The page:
Humerus

Published on August 11th 2021 by

What is the Humerus Bone

Humerus is the only bone of the upper arm, extending from the shoulder to the elbow, anchoring many powerful muscles. It is the largest arm bone, and helps with almost all activities of the arm, like writing, lifting, and throwing.

Being one of the longest bones in the body, it is more prone to fractures upon impact.

Where is the Humerus Located

The humerus is located in the upper arm, between the shoulder joint and the elbow joint.

Humerus Facts

TypeLong bone
Length14.4 inches (on average in adults)
How many are there in the human body2 (1 in each arm)
Articulates withShoulder blade or scapula (proximal side), Ulna and radius (distal side)
X Ray of Humerus

Functions

  • It helps in the functioning of the upper limb by providing structural support, and serving as an attachment site to 13 muscles that aid in the movements of the hand and elbow.
  • The humeral head makes up a portion of the ball-and-socket shoulder joint, which is the insertion point for muscles making up the shoulder girdle.
  • Several ligaments present in this area assist with securing the musculature. They also provide motion to the shoulder joint.
  • The basilic vein, traveling close to the humerus, helps drain parts of the hand and forearm.
  • The brachial plexus lying across the front portion of the bone provides sensation and motion to every muscle in the arm, and certain portions of the neck and spinal cord.

Development and Ossification

The humerus is one of the structures that begin to ossify during embryonic development. Its ossification starts from the shaft of the bone.

The adult humerus develops from three bones in the fetus: two epiphyses that form the end caps of the bone and a diaphysis, or central shaft. A thin layer of hyaline cartilage, called the epiphyseal plate or growth plate, exists between these three bones. Cartilage in the epiphyseal plate grows throughout childhood and adolescence to elongate the humerus, thus helping the arm’s growth.

Later, the cartilage begins to get replaced by bony tissues to enable the humerus to increase significantly in length while the epiphyseal plate remains relatively thin. Eventually, at the end of puberty, the cartilage stops growing and gets entirely replaced by bone to form a single, unified humerus. The bony region between the epiphysis and diaphysis in the mature bone is known as the metaphysis.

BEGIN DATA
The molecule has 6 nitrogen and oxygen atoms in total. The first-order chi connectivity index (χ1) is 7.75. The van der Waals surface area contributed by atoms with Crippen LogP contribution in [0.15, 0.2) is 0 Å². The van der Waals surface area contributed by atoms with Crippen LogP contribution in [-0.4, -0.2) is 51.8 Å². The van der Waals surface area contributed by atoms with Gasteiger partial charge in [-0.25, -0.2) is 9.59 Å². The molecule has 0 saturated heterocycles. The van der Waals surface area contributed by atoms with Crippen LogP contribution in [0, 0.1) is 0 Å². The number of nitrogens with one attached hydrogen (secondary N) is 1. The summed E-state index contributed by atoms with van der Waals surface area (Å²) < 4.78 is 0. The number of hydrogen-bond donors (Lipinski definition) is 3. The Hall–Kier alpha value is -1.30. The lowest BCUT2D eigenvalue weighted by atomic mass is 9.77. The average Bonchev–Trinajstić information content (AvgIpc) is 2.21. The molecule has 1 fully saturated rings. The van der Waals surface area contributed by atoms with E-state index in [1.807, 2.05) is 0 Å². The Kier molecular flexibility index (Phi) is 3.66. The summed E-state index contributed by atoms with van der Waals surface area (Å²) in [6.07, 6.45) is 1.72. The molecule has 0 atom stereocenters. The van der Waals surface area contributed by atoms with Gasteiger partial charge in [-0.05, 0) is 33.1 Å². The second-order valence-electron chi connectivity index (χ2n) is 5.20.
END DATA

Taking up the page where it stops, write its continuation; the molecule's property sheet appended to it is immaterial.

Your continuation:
There are eight ossification centers, and their order of ossification is as follows: body (8th week of fetal life), head (1 year of age), capitulum (1 year), greater tubercle (3 years), lesser tubercle (5 years), medial epicondyle (5 years), trochlea (10 years), and lateral epicondyle (10 years).

Structure and Anatomy

The humerus comprises a proximal region, a shaft, and a distal region. All of these are important anatomical landmarks.

Humerus

The detailed anatomy of each part is discussed below:

1. Proximal Landmarks of Humerus

Head: The proximal end of the humerus forms a smooth, spherical structure known as the head.  It forms the ball-like region of the ball-and-socket shoulder joint, with the glenoid cavity of the scapula acting as the socket. The head faces medially, upwards, and backward. Its round shape allows it to move in a complete circle and rotate around its axis at the shoulder joint.

Anatomical Neck: Just below the head, the humerus narrows into the anatomical neck. It separates the head from the other two regions: greater and lesser tuberosities.

Greater Tuberosity: It is located laterally on the humerus and bears anterior and posterior surfaces. It acts as an attachment site for three rotator cuff muscles – the supraspinatus, infraspinatus, and teres minor. These muscles attach to superior, middle, and inferior facets (respectively) on the greater tuberosity.

Lesser Tuberosity: It is much smaller than the greater Tuberosity, and is located inferior to the head, bearing an anterior surface only. It provides an attachment site for the last rotator cuff muscle – the subscapularis.

Intertubercular Sulcus: Separating the two tuberosities is a deep groove known as the intertubercular sulcus or bicipital groove. The tendon of the biceps emerges from the shoulder joint and runs through this groove. The edges of the intertubercular sulcus are known as lips, where pectoralis major, teres major, and latissimus dorsi get inserted.

Surgical Neck: It is the part between the tuberosities and the shaft. The humerus narrows below the tubercles again to form the surgical neck before extending toward the elbow joint. Here, circumflex humeral vessels and the axillary nerve lie against the bone.